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On 6/16/2018 at 6:17 PM, Vectraat said:

I thought the point of redundancy was so that you could recover what was lost? If you're mirroring a HDD and one of those HDDs dies, you pop in another HDD to recover the data. 

Say you're using SHR-1 or RAID 5 - Using 4x HDDs and one of them dies, don't you just pop in a new HDD and all of the data on that failed HDD is now recovered? 

Though, I would wonder how 1x HDD redundancy can essentially keep track of all the data on the other 3 HDDs and create a restore of a failed HDD. 

Keep in mind that "RAID" systems only protect against hardware failure. Eg: A HDD dies, you pop in a replacement.

 

It will not protect against accidental deletion, virus infection, crypto/ransomware, etc.

 

File Versioning can add some protection to RAID, but just make sure that anything you cannot afford to lose is backed up to a totally separate drive.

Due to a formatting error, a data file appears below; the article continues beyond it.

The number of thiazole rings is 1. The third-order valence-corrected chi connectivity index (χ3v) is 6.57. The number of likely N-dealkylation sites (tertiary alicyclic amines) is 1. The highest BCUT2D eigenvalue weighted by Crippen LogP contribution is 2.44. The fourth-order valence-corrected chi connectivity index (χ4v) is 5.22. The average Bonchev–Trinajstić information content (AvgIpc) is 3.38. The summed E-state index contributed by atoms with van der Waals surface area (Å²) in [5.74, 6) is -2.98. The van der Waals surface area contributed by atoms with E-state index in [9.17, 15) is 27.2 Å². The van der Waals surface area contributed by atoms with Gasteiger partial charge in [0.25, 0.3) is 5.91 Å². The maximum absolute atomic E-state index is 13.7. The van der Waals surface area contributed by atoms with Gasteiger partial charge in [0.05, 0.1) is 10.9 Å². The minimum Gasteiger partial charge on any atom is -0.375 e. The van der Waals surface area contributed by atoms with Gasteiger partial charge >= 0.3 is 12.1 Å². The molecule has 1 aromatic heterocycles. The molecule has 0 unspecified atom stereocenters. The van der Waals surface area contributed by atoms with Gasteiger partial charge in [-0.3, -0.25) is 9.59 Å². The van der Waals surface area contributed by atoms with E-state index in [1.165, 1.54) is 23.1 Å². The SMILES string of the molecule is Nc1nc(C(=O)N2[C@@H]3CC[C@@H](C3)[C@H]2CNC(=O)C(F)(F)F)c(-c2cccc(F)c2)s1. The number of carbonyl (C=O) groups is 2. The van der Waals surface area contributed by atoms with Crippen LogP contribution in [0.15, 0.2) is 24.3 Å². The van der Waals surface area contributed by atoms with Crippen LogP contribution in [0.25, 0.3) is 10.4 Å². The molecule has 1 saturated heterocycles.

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Posted · Original PosterOP
On 6/17/2018 at 11:33 PM, NelizMastr said:

Yep, works like that. RAID5 volumes are quite strenuous on the disks when they have to rebuild, though, so chances are a 2nd drive will kick the bucket. This is why RAID6 is often considered a safer bet, as you also have a redundant parity disk. This parity disk keeps track of the data stored on all disks. You will lose 2 drives in total in terms of capacity, though.

Man, that's so tough giving up that 2nd HDD when you only have a 4 Bay NAS though. :x

"You also have a redundant parity disk" Isn't redundant/parity basically just the same thing. 1x on RAID 5 and 2x on RAID 6. 

What do you think is better: SHR-1 or RAID 5? (Yeah, I know they're very similar). The performance/redundancy is the same though? 

1.) Are these doable strategies in terms of RAID migration? 

a.) BASIC RAID (2x disks, no redundancy/parity) --> Add a third disk --> migrate to RAID 5 for striping & parity.

b.) BASIC (1x disk) --> Add a second disk --> RAID 1 (mirrored) --> RAID 5 (3rd disk For striping/parity).

c.) Is it easy to migrate to different RAID configurations? And I won't lose data when migrating? 

2.) JBOD has no migration? Is there a reason to go with JBOD over BASIC? Seems like BASIC is a lot more flexible.